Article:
Waking up with the Kings: February 19 - LA Kings Insider

This is a really difficult spot of the season the LA Kings are in. They’ve traded their best player this season, another player entrenched in the top four on defense is injured, top-six players are in extended skids and/or recovering from injury, and they’re lacking detail and losing important moments of the game during a stretch in the schedule in which they’ve played the defending champions and Boston twice during an 0-3-2 skid, and will now head out on the road to play some difficult games against the likes of Nashville and Tampa Bay. It would’ve been important for them to hold on to their game against Vancouver to boost the aura and atmosphere one week before the trade deadline, but right now it just seems that the team is regularly paying for the mistakes they’re making during these important moments. They’re not even playing that poorly overall. They controlled the game against Vancouver, hung tough for 56 minutes against Boston and jumped out to an energetic start against Washington but were not able to score. And then, the other way, Capitalization. Two stick infractions drawn by Jakub Vrana led to Alex Ovechkin power play goals – the first a work of hockey art in its simplicity, execution and powerful finish. Another critical moment was lost in the ensuing shift as Brett Connolly and Lars Eller gained inside position on Jeff Carter and Dion Phaneuf after some slick around-the-world puck protection by Connolly went plushly unchecked. In a homestand in which they lost a number of these important minutes amidst stretches of encouraging play, they failed to match the hard-earned resilience developed on the recent trip.

Adam Pantozzi/NHLI

It’s shocking how a defensive identity that leaned so hard on penalty killing success has, from one year to the next, fallen from first in the league to 30th and will open Thursday’s game operating at 75%. This isn’t on Dave Lowry, who with John Stevens helped maintain the traditionally airtight shorthanded play instilled under Terry Murray and reinforced under Darryl Sutter and is among the most detail-driven and prepared special teams coaches in the league. This team won the Jennings Trophy last year; the team’s next coaching staff starts from a position of advantage if he is on it. Some of the fall-off is based on personnel: Tanner Pearson was traded, and his replacement, Carl Hagelin, was injured, as was Trevor Lewis. Jake Muzzin was traded. Alec Martinez is injured. Ovechkin’s power play bomb was scored with Oscar Fantenberg and Paul LaDue on the ice. But the numbers don’t immediately depict how profoundly the year-over-year results have fallen short: the team’s 4×5 save percentage is low, Derek Forbort doesn’t have great penalty killing metrics, Jeff Carter and Tyler Tyler Toffoli’s goals-against rates are very high while shorthanded, but other than that, this just looks like a symptom of the overall hit the team’s detail and defensive-minded game has taken this season. Of all the quandaries this season, this might be the biggest.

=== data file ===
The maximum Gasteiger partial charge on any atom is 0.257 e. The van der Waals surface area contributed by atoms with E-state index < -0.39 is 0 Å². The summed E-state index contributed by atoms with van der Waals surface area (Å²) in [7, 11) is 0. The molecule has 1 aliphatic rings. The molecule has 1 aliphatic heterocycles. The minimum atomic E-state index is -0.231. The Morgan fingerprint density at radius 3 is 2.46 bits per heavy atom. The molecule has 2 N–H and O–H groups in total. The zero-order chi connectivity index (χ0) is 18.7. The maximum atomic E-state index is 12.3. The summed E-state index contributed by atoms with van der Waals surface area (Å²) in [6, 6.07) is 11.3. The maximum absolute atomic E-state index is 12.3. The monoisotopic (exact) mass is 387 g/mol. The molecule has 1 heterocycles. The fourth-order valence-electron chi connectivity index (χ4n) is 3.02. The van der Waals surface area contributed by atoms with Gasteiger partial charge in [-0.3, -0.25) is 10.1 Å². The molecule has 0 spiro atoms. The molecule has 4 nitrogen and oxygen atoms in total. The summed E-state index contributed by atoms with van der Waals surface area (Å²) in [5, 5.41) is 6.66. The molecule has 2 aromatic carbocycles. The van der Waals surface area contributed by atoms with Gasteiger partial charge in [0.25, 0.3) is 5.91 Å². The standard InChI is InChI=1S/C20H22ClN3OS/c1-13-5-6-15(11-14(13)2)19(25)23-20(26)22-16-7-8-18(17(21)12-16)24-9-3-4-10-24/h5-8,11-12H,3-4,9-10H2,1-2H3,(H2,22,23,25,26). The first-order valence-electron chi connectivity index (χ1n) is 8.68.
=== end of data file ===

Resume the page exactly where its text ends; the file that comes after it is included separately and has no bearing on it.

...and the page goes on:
Katharine Lotze/Getty Images

–Lead photo via Adam Pantozzi/NHLI

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Adrian Kempe

#9 | 6′ 2″ | 195 lb | Age: 21

Born: September 13, 1996
Birthplace: Kramfors, SWE
Position: LW
Handedness: Left

Bio

Kempe was selected by the Kings in the first round (29th overall) in the 2014 NHL Draft.
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Alex Iafallo

#19 | 6′ | 185 lb | Age: 23

Born: December 21, 1993
Birthplace: Eden, NY, USA
Position: C
Handedness: Left

Bio

Iafallo was signed by the Kings as an unrestricted free agent on April 18, 2017.
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Anze Kopitar

#11 | 6′ 3″ | 224 lb | Age: 29

Born: August 24, 1987
Birthplace: Jesenice, SVN
Position: C
Handedness: Left

Bio

As the 11th overall pick in the 2005 NHL Entry Draft, Kopitar became the first Slovenian to play in the NHL. Kopitar has spent his entire NHL career with the Kings, and following the 2015–16 season, was named the Kings’ captain. Noted for both his offensive and defensive play, Kopitar was awarded the Frank J. Selke Trophy as the best defensive forward in the NHL in 2016.

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Drew Doughty

#8 | 6′ 1″ | 195 lb | Age: 26

Born: December 8, 1989
Birthplace: London, ON, CAN
Position: D
Handedness: Right

Bio

Bio: Doughty is a Canadian defenceman who was selected second overall by the Kings in the 2008 Draft. Doughty made his NHL debut in 2008 as an 18-year-old and was named to the All-Rookie Team. He is a two-time Stanley Cup champion with the Kings, a two-time Olympic gold medallist with the Canadian national team, and a Norris Trophy finalist.

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Jeff Carter

#77 | 6′ 4″ | 215 lb | Age: 31

Born: January 1, 1985
Birthplace: London, ON, CAN
Position: C
Handedness: Right

Bio

Carter began his hockey career playing in the Ontario Hockey League in Canada before joining the AHL and playing for the Philadelphia Flyers. He was then traded to the Colombus Blue jackets before joining the LA Kings in 2012, where he has since won two Stanley Cups with the Kings.

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Jonathan Quick

#32 | 6′ 1″ | 218 lb | Age: 30

Born: January 21, 1986
Birthplace: Milford, CT, USA
Position: G
Handedness: Left

Bio

Bio: Quick is the current goaltender for the LA Kings and was selected by Los Angeles at the 2005 NHL Entry Draft. Previously, Quick was a silver medalist with USA at the 2010 Winter Olympics. He’s won two Stanley Cup championships with the Kings, along with being the most recent goaltender to be awarded the Conn Smythe Trophy as the Most Valuable Player (MVP) of the 2012 Stanley Cup playoffs.

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